Train Your Brain
For Stern, a little bit of awareness, even pessimism, can be helpful in understanding how to master the positive. “To actually train the way your brain functions, to be positive, takes work. We learn from threat very, very quickly,” he shares. “We don’t learn as quickly from positive experiences. A negative experience will go into our long-term memory in under a second and stay there with us—and that’s how we frame all experiences. But a positive experience can take up to 20 or 30 seconds or more to actually soak into your long-term memory.” So what does training really look like? You keep your mind as calm as possible on a daily basis. “Yoga is a preventative medicine for your mind,” he notes. “We should exercise a few times a week, keep our bodies fit because we want them to carry us through the rest of our lives.” The same goes for your mind. “We need a bit of pessimistic thinking ‘something’s going to happen later, I need to prepare for it.’” Don’t get so comfortable that you don’t maintain a consistent check-in with your thoughts.
Uncomfortable Opportunities Are Still Opportunities
It wasn’t easy to accept an invitation from President Trump, as Sam explains. On the first offer, she took her friends’ advice and declined. When it came up again, she knew that God was giving her a signal. When she arrived at the White House, she realized why. “I was the only person who had been incarcerated so I was happy to have been there or an authentic voice about what was going on and conditions wouldn’t have been heard,” she shares. “Though I wanted to feel this level of disgust, this level of hate I had for the administration, it wasn’t there. People feel our energy and get on the defense and they end up behaving a certain way—if we focus on giving kindness, that can permeate through people.” Thanks to following her instincts, instead of her misgivings, real change spread to the women who need it. “Through that experience we worked on the First Step Act. The bill passed and we were able to get the dignity provisions into the legislation.”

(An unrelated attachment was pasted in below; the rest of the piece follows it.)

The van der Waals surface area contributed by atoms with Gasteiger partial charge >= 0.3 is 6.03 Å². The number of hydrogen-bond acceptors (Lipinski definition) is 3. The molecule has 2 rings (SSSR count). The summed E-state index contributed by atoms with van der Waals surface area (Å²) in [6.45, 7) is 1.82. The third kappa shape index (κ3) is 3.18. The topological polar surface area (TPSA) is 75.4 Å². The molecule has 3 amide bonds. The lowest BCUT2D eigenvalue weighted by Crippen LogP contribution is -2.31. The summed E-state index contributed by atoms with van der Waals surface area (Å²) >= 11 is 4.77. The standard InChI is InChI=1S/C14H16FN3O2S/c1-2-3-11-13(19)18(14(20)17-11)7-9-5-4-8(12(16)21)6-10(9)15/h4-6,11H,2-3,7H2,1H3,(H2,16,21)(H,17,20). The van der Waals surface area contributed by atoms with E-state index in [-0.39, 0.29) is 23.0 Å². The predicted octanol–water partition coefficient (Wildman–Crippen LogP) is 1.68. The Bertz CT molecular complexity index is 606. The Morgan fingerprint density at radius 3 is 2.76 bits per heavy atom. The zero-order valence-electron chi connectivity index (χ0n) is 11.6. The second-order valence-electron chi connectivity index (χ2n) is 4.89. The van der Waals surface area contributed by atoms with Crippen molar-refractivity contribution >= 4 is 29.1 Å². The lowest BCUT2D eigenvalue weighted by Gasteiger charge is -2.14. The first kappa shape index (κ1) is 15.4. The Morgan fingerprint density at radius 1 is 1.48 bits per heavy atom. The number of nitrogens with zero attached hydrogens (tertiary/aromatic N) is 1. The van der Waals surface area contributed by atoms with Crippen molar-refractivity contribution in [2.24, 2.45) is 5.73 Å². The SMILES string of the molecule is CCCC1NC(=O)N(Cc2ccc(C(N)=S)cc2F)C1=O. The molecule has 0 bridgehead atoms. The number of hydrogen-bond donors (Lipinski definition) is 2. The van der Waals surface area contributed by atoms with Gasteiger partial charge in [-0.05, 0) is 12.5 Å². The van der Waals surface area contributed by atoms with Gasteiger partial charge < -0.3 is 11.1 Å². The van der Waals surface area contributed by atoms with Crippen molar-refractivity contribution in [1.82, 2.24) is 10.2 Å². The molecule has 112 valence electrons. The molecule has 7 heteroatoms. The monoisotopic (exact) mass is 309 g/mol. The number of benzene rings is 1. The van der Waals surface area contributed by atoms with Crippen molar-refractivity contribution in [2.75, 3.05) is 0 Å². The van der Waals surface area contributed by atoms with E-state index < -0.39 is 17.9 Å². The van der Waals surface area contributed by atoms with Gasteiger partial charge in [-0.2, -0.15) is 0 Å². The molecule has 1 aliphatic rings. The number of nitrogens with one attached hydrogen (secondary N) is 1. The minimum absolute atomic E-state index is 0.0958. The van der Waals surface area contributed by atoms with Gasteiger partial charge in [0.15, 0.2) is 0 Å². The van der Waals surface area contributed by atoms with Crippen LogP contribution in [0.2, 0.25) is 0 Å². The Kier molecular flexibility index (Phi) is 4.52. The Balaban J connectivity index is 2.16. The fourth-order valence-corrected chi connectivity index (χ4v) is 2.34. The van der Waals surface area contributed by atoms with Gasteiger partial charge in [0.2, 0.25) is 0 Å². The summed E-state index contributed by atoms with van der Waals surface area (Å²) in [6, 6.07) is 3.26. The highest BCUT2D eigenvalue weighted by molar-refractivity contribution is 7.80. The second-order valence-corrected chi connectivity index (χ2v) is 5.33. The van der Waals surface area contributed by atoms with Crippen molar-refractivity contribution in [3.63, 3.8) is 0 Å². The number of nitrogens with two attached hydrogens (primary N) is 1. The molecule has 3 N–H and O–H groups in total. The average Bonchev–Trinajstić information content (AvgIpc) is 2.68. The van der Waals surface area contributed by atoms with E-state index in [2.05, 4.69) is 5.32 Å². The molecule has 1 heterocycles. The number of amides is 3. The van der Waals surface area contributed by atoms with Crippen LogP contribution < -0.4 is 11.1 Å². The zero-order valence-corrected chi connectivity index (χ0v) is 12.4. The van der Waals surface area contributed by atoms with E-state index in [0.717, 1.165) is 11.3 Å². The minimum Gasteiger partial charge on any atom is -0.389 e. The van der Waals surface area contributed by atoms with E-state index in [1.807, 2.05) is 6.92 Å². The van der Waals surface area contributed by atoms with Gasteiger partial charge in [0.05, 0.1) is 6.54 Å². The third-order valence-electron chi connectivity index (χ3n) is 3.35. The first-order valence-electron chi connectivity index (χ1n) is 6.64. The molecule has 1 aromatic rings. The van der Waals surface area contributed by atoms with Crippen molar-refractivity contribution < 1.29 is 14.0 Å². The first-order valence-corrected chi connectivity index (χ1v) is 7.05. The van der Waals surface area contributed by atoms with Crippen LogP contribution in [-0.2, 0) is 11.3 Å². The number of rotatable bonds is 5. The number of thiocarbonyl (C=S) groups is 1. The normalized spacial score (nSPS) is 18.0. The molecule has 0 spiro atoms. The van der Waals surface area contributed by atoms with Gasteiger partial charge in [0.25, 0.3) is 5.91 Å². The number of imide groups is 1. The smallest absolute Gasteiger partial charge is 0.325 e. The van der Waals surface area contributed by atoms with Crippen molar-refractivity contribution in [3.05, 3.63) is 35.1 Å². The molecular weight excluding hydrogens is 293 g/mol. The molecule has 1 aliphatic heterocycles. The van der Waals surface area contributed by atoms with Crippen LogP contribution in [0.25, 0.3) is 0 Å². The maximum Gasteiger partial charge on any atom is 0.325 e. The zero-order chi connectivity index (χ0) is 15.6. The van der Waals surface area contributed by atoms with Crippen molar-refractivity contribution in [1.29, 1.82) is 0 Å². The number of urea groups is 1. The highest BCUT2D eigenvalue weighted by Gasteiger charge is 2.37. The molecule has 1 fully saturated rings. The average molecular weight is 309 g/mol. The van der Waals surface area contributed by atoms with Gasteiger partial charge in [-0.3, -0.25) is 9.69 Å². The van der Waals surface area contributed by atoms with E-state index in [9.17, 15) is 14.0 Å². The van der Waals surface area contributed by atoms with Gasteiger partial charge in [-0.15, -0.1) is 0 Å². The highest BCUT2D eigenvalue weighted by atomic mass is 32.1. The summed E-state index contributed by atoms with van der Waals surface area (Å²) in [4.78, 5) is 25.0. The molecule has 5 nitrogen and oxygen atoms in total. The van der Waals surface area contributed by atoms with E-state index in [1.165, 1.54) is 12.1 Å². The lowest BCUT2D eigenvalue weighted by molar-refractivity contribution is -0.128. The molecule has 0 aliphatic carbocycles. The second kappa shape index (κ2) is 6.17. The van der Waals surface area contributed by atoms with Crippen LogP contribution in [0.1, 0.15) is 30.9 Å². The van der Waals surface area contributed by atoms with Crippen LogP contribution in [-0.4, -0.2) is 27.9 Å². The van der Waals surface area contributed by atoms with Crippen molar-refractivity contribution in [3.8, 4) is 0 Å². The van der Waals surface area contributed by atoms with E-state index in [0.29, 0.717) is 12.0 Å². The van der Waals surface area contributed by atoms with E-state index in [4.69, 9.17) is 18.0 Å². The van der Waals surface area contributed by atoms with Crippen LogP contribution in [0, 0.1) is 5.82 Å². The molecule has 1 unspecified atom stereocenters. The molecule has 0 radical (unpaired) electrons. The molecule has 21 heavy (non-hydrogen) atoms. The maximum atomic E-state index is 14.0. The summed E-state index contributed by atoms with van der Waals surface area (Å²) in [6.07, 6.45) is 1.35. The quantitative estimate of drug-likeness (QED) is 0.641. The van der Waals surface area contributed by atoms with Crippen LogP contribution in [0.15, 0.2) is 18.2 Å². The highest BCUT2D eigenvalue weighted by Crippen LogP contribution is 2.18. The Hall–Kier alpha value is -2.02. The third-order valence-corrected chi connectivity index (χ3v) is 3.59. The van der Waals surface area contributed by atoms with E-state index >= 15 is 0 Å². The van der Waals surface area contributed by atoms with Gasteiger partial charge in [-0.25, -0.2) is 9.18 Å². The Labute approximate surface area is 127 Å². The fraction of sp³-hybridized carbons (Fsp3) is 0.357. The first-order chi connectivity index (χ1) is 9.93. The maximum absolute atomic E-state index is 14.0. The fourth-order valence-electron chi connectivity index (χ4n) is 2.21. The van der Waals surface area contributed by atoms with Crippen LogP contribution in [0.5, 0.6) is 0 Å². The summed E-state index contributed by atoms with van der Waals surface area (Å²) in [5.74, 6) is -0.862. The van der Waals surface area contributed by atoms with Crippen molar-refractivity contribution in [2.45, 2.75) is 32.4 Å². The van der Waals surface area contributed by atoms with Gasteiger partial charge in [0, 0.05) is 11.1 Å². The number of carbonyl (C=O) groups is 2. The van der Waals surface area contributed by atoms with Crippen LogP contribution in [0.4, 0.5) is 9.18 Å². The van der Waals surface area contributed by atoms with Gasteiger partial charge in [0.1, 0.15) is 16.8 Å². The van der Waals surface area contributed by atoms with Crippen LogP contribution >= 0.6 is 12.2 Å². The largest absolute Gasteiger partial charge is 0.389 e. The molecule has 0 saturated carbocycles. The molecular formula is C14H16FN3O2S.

Kindness Will Shape Our Futures
Ultimately, the way that kindness is spread today effects every generation moving forward. “The most impactful years that really determine the trajectory of the child are conception to three years old,” Roth shares. “They have something called ACES- adverse childhood experiences—that’s when a child is growing up and there’s a rough divorce in the family, or there’s a death in the family, or there’s violence in the neighborhood. Neglect is more traumatizing to a child than physical abuse,” he notes. “So children are coming into the world traumatized. If someone is sick, what do you do? You have the person rest and the body’s own repair mechanism can heal the body. So when you give a child or an adult the silence of meditation, when you give a child or adult the ease and flow of yoga, when you give a child or adult the love and wisdom and guidance of a mentor, then you’re giving them a safe space for that nervous system to heal itself and grow.” For Stern, part of that growth is in moving forward. “Kindness needs to be coupled with forgiveness,” he says. “Forgiveness toward yourself, what you’ve done to yourself, what you’ve done to other people, and what other people have done to you.” And for Sam, it’s about including gratefulness. “I’m connected to so many women who are still incarcerated, so the pain and suffering and trauma that I see them experience on a regular basis is something that allows me to motivate myself to remain in a space of gratitude,” she shares. It’s with gratitude in all practices that the change can really happen. “People need to be able to shift their darkness in order for them to be able to be in the light.”